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Fiji: Workshop Calls for Laws To Halt Abuse of Women

A workshop on violence against women has sparked calls for legislation encompassing all abuse against women. The Fiji Women’s Crisis Centre hosted the Pacific Regional Meeting on Violence Against Women in Fiji last week with 60 attendees from 11 Pacific countries. The Deputy Coordinator of the Centre Edwina Kotoisuva says the links between human trafficking, domestic violence and sexual assault of women are strong. She says there is much support for an integrated approach in terms of legislation to combat the issues.

Iran: Women on Front Line of Street Protests

The iconography dominating global television coverage of Iran’s biggest demonstrations since the 1979 Islamic Revolution is stunning; women are on the front line of the protests against President Mahmoud Ahmadinejad’s allegedly frauduletn re-election. It is no surprise. They feel most robbed by his “stolen” victory. “We feel cheated, frustrated and betrayed,” said an Iranian woman in a message circulated on Facebook. Iran’s energetic female activists are using the social networking site to mobilize opposition to Mr. Ahmadinejad. Iranian women also have a dynamic presence on the country’s blogosphere– the biggest in the Middle East–which they are using to keep up popular momentum against the election outcome. Many Iranian women will suspect that a prime reason the election was “stolen” was to keep them in their place. To the regime, their demands for equal rights are inseparable from the opposition’s drive for greater democracy.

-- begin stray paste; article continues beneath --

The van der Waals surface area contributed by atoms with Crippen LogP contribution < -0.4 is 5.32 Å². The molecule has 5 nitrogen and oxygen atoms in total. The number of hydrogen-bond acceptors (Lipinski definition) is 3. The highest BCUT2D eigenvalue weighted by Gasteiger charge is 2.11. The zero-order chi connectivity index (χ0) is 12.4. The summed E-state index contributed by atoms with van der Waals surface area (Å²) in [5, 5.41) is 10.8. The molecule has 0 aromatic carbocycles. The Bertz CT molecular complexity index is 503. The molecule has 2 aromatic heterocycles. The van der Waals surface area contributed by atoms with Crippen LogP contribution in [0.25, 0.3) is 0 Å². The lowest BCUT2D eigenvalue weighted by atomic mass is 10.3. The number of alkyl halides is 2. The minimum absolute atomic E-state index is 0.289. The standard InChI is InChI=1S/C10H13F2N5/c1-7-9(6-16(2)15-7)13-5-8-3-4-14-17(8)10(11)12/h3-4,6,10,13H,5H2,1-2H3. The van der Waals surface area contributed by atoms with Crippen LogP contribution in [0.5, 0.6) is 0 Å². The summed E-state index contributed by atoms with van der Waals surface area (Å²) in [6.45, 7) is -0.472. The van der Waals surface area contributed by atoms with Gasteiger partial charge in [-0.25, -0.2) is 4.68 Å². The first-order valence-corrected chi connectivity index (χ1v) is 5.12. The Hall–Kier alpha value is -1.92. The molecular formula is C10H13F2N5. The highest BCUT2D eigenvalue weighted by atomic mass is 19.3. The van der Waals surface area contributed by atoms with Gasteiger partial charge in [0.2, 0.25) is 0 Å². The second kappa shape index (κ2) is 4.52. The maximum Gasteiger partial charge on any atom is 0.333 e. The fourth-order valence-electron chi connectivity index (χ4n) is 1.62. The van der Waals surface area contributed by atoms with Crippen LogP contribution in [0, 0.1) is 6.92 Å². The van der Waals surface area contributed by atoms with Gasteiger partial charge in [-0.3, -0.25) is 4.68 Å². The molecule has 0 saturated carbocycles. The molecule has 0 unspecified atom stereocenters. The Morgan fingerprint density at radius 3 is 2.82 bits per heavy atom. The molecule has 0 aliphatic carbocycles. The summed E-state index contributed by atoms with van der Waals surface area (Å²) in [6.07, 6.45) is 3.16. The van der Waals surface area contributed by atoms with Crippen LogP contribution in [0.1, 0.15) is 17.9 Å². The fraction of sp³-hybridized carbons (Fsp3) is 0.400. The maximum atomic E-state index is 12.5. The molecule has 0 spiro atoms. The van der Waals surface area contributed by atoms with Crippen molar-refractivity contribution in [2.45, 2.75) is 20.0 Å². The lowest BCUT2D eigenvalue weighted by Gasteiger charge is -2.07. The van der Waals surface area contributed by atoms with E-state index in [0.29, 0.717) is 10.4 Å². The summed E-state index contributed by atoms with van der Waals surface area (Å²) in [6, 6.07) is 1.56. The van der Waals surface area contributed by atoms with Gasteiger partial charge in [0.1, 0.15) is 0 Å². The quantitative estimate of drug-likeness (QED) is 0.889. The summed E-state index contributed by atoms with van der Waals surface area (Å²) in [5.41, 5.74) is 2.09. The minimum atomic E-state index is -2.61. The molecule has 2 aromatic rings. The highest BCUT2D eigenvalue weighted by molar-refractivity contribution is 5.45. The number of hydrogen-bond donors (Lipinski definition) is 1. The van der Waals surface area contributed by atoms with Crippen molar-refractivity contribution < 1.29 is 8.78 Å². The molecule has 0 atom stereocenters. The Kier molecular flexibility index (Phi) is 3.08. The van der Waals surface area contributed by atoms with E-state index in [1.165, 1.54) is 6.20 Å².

Saudi Arabia: A Vow To  Help Women

Human Rights Watch said Friday Saudi Arabia has pledged to improve women’s rights by eliminating gender discrimination. Human Rights Watch said in a release Saudi Arabian leaders have agreed also to attempt to end the country’s current system of male ownership of women and grant women in Saudi Arabia a full legal identity. “Saudi women have waited a long time for these changes,” Nisha Varia, deputy director of the non-governmental organization’s women’s rights division. “Now they need concrete action so that these commitments do not remain words on paper in Geneva, but are felt by Saudi women in their daily lives.” The decision by Saudi Arabian leaders came during a review by the UN Human Rights Council in Geneva. Human Rights Watch said members of the UN recommended in February that Saudi Arabia attempt to improve the rights of the country’s female population.